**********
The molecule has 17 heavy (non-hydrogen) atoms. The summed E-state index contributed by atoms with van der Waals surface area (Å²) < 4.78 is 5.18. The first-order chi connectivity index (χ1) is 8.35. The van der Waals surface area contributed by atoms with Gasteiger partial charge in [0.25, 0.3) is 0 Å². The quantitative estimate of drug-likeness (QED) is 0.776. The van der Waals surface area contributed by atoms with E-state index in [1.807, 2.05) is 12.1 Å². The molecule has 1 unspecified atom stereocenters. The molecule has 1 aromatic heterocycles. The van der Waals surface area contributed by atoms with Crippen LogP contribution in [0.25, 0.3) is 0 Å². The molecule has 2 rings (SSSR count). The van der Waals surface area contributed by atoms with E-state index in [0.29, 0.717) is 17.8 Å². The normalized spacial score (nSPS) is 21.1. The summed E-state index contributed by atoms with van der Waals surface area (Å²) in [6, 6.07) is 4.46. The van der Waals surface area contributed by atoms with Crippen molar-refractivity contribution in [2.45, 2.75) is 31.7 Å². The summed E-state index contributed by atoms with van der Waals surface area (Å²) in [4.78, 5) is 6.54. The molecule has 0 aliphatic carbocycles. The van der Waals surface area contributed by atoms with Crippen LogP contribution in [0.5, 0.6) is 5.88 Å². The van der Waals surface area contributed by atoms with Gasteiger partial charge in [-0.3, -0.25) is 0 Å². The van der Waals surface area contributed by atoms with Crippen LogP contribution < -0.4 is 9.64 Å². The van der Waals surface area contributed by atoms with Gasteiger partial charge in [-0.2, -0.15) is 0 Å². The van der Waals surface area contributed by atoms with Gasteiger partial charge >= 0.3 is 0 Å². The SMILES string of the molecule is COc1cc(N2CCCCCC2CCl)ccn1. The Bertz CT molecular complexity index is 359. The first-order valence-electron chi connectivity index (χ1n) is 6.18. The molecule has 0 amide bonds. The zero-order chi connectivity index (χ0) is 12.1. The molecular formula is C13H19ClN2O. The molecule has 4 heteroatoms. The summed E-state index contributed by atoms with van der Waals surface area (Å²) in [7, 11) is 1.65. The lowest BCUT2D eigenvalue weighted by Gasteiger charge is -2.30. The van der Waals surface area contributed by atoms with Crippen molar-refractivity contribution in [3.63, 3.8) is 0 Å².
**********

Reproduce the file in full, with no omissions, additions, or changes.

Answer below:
The molecule has 17 heavy (non-hydrogen) atoms. The summed E-state index contributed by atoms with van der Waals surface area (Å²) < 4.78 is 5.18. The first-order chi connectivity index (χ1) is 8.35. The van der Waals surface area contributed by atoms with Gasteiger partial charge in [0.25, 0.3) is 0 Å². The quantitative estimate of drug-likeness (QED) is 0.776. The van der Waals surface area contributed by atoms with E-state index in [1.807, 2.05) is 12.1 Å². The molecule has 1 unspecified atom stereocenters. The molecule has 1 aromatic heterocycles. The van der Waals surface area contributed by atoms with Crippen LogP contribution in [0.25, 0.3) is 0 Å². The molecule has 2 rings (SSSR count). The van der Waals surface area contributed by atoms with E-state index in [0.29, 0.717) is 17.8 Å². The normalized spacial score (nSPS) is 21.1. The summed E-state index contributed by atoms with van der Waals surface area (Å²) in [6, 6.07) is 4.46. The van der Waals surface area contributed by atoms with Crippen molar-refractivity contribution in [2.45, 2.75) is 31.7 Å². The summed E-state index contributed by atoms with van der Waals surface area (Å²) in [4.78, 5) is 6.54. The molecule has 0 aliphatic carbocycles. The van der Waals surface area contributed by atoms with Crippen LogP contribution in [0.5, 0.6) is 5.88 Å². The van der Waals surface area contributed by atoms with Gasteiger partial charge in [-0.3, -0.25) is 0 Å². The van der Waals surface area contributed by atoms with Crippen LogP contribution < -0.4 is 9.64 Å². The van der Waals surface area contributed by atoms with Gasteiger partial charge in [-0.2, -0.15) is 0 Å². The van der Waals surface area contributed by atoms with Gasteiger partial charge >= 0.3 is 0 Å². The SMILES string of the molecule is COc1cc(N2CCCCCC2CCl)ccn1. The Bertz CT molecular complexity index is 359. The first-order valence-electron chi connectivity index (χ1n) is 6.18. The molecule has 0 amide bonds. The zero-order chi connectivity index (χ0) is 12.1. The molecular formula is C13H19ClN2O. The molecule has 4 heteroatoms. The summed E-state index contributed by atoms with van der Waals surface area (Å²) in [7, 11) is 1.65. The lowest BCUT2D eigenvalue weighted by Gasteiger charge is -2.30. The van der Waals surface area contributed by atoms with Crippen molar-refractivity contribution in [3.63, 3.8) is 0 Å².